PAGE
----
It is hard to walk through Venice, Italy without wondering how the place was built, its architecture rising inexplicably out of the dark water below, or how water, power and internet traverse its myriad canals. The Rialto Bridge is a great place to begin unpacking these mysteries.
Making this bridge possible is a forest of over 12,000 tree trunks burrowing below the surface. Dating back centuries, these foundations are embedded through loose soil below the waterline and into solid clay below, and support over 10,000 tons worth of structure above.
The whole city sits on over 10,000,000 tree trunks. The wood doesn’t rot because the poles are protected by surrounding mud, away from oxygen that would lead to decay.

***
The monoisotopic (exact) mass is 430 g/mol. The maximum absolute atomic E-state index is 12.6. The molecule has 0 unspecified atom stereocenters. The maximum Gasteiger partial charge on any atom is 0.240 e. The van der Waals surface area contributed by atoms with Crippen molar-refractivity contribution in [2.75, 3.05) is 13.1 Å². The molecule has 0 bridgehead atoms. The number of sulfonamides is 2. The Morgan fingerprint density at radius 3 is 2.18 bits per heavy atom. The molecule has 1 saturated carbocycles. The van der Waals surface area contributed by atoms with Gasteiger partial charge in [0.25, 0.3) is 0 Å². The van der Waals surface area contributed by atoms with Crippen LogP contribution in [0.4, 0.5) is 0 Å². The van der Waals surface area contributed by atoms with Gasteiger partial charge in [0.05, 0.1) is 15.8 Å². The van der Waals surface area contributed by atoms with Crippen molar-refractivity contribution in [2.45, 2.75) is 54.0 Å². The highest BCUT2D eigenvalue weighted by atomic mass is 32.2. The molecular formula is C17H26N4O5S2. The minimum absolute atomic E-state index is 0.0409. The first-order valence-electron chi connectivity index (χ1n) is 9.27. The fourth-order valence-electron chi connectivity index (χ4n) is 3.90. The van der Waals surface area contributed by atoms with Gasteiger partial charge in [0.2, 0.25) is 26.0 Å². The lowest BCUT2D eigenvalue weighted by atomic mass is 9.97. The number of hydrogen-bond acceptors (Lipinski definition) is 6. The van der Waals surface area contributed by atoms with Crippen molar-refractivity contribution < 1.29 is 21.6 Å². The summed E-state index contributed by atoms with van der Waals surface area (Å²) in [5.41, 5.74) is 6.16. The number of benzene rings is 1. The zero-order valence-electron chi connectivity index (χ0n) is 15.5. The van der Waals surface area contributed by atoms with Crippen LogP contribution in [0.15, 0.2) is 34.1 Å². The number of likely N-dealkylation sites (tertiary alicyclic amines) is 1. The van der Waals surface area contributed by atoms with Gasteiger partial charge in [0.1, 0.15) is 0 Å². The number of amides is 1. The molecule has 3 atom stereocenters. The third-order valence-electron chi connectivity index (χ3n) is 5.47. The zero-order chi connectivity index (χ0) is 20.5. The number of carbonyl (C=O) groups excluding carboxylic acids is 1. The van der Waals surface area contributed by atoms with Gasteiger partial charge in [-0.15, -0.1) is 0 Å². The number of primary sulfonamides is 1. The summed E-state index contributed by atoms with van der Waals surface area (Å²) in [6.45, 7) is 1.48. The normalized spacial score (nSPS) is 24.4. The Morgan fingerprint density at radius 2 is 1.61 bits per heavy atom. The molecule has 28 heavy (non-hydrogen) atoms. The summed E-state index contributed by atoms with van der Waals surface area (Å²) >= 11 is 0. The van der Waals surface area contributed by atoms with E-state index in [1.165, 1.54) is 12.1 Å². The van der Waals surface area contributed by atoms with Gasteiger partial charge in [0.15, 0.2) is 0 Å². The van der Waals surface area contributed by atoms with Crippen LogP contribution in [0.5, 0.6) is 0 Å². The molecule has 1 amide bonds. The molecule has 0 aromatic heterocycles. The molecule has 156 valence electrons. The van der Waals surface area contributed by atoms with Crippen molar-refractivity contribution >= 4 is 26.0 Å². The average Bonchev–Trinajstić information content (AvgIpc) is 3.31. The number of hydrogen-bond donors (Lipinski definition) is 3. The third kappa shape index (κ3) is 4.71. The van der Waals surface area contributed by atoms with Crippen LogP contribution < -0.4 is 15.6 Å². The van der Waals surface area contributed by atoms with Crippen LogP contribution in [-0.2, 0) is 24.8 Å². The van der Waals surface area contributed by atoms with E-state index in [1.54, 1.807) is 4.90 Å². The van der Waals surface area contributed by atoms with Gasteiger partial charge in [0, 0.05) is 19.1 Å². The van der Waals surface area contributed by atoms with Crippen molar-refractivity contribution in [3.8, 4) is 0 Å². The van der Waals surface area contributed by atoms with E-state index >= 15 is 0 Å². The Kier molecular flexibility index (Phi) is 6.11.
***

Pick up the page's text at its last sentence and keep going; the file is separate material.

Meanwhile, bridges like the Rialto serve a function beyond just connecting people — they also help water and utilities flow around the city, without needing to burrow underground or displace space in shallow canals.
The city still faces threats from structural decay, sinking structures and rising water levels, but perhaps the most amazing thing is that it is still standing at all hundreds of years after it was built.